Bringing Light to the Darkness of Human Trafficking (Trafficking in Persons)

Major Australian supermarkets Woolworths, Coles and IGA have issued the producer of Nutella and Kinder a "please explain'" over allegations of child labour in the company's supply chain.

A report from the BBC revealed numerous hazelnut farms in Turkey are rife with child labour, with children as young as 10 working long days picking nuts on the country's mountainsides.

Turkey is the world's largest producer of hazelnuts, accounting for 75 per cent of global production. Confectionery giant Ferrero buys about one-third of them, with the nuts a key ingredient in its popular Nutella spread.

Supermarket giants Woolworths and Coles, alongside supplier of independent IGA supermarkets Metcash, have raised questions over the allegations with Ferrero, which in Australia produces more than 11,000 tonnes of Nutella annually from its Lithgow factory in New South Wales.

No questions asked on child labour

According to the BBC report, in many of the 400,000-plus family-owned hazelnut farms in Turkey, farm owners accept child labour, with many workers from Kurdish migrant families earning as little as $13 each a day.

Is the system completely clean? I think no one can say that at this moment.

Fererro Hazelnut Company general manager Bamsi Akin

Nuts flow from farmers to independent nut traders, who purchase them by the sackful and sell them either to cracking factories or to direct exporters, such as Ferrero.

However, the BBC reports Ferrero does not ask traders or brokers about the nuts' provenance, with the sellers saying it's "impossible" for the chain to be monitored.

In an interview with the broadcaster, general manager of Ferrero Hazelnut Company in Turkey Bamsi Akin said the company was "not asking questions".

"We have the tools to monitor from a different perspective … Before the season started, we have talked to them [the traders], and we have demonstrated our social practice requirements," Mr Akin told the BBC.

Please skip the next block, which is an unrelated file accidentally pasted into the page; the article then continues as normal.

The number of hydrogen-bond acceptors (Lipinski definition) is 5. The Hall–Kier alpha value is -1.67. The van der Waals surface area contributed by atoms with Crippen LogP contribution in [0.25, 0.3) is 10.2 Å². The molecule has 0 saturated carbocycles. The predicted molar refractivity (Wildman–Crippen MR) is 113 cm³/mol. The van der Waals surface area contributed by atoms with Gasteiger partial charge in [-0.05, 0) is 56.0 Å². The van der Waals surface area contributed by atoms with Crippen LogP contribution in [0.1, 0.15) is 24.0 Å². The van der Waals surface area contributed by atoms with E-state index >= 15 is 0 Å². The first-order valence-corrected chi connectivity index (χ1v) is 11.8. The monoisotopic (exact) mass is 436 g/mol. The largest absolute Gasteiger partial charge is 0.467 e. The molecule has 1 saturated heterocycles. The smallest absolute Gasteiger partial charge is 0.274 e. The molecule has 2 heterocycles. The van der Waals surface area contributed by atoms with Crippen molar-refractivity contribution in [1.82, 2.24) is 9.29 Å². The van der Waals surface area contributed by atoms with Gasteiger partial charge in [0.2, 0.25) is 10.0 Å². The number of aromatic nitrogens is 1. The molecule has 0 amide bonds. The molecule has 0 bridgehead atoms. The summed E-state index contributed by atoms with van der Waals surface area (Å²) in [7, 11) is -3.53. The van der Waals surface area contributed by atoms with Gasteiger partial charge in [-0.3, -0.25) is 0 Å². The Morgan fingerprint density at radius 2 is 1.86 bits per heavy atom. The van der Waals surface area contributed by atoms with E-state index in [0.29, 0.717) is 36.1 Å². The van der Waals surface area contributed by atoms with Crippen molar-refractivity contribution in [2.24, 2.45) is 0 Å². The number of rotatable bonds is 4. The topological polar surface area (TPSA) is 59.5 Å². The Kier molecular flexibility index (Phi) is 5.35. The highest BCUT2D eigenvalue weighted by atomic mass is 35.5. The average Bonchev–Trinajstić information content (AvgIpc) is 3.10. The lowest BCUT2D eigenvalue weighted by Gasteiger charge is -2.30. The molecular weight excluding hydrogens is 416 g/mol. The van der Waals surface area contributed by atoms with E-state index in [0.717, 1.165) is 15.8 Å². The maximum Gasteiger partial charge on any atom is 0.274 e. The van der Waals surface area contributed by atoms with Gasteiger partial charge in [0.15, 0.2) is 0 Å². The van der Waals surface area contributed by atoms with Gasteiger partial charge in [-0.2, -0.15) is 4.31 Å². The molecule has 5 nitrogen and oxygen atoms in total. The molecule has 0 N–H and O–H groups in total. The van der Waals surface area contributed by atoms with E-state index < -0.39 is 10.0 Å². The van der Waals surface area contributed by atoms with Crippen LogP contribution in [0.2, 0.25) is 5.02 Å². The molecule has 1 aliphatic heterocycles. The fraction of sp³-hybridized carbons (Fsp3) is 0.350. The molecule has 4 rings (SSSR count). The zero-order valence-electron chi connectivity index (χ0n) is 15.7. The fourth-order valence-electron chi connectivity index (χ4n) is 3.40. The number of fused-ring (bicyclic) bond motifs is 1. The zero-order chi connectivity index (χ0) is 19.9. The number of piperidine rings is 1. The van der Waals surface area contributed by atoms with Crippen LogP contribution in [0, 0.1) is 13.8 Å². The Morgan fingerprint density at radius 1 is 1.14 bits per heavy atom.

"We are doing our role to improve social practices with trainings … But is the system completely clean? I think no one can say that at this moment."

Supermarkets raise concerns

Australia's major grocers each adhere to their own responsible sourcing policies, which require varying levels of commitment to ethical and sustainable practices from their suppliers.

In a statement, a Woolworths spokesperson said the company was aware of the BBC's report on Ferrero and had contacted the company for "further information on its response to the matter".

Similarly, a Metcash spokesperson said the wholesaler was committed to responsible sourcing and said it was "discussing these allegations directly with Ferrero".

A Coles spokesperson said it had also reached out to Ferrero regarding the claims, saying the company expected Ferrero to uphold Coles' ethical sourcing policy.

However, when asked if they would cease stocking Ferrero's products if the company's response was not satisfactory, the supermarkets either declined to comment or said it was too early to tell.

Ferrero has extensive corporate social responsibility programs, including a Farming Values Program it launched in 2012 to help farmers glean better nut yields from their crops. The program also includes training on workers rights and child labour.

However, just 10 per cent of Turkey's 400,000 farms participate in the program. The company has a goal of 100 per cent traceability of hazelnuts by 2020, but currently just 39 per cent of its hazelnuts are traceable.

In a statement, a Ferrero spokesperson said the company did not tolerate child labour "nor any form of slavery" and was determined to prevent and eliminate all child labour in its supply chains, though noted this required co-operation from numerous stakeholders.

"The complexity of the hazelnut supply chain means it cannot be transformed by one single actor, and co-operation is absolutely essential to tackling the issue of child labour," the spokesperson said.

The company completes regular audits of its hazelnut supply chain through third-party auditors, and also operates numerous programs with organisations in Turkey to attempt to eliminate the worst forms of child labour in hazelnut farming.

Article from: https://www.smh.com.au/business/companies/australian-supermarkets-question-nutella-producer-over-child-labour-claims-20190924-p52u9s.html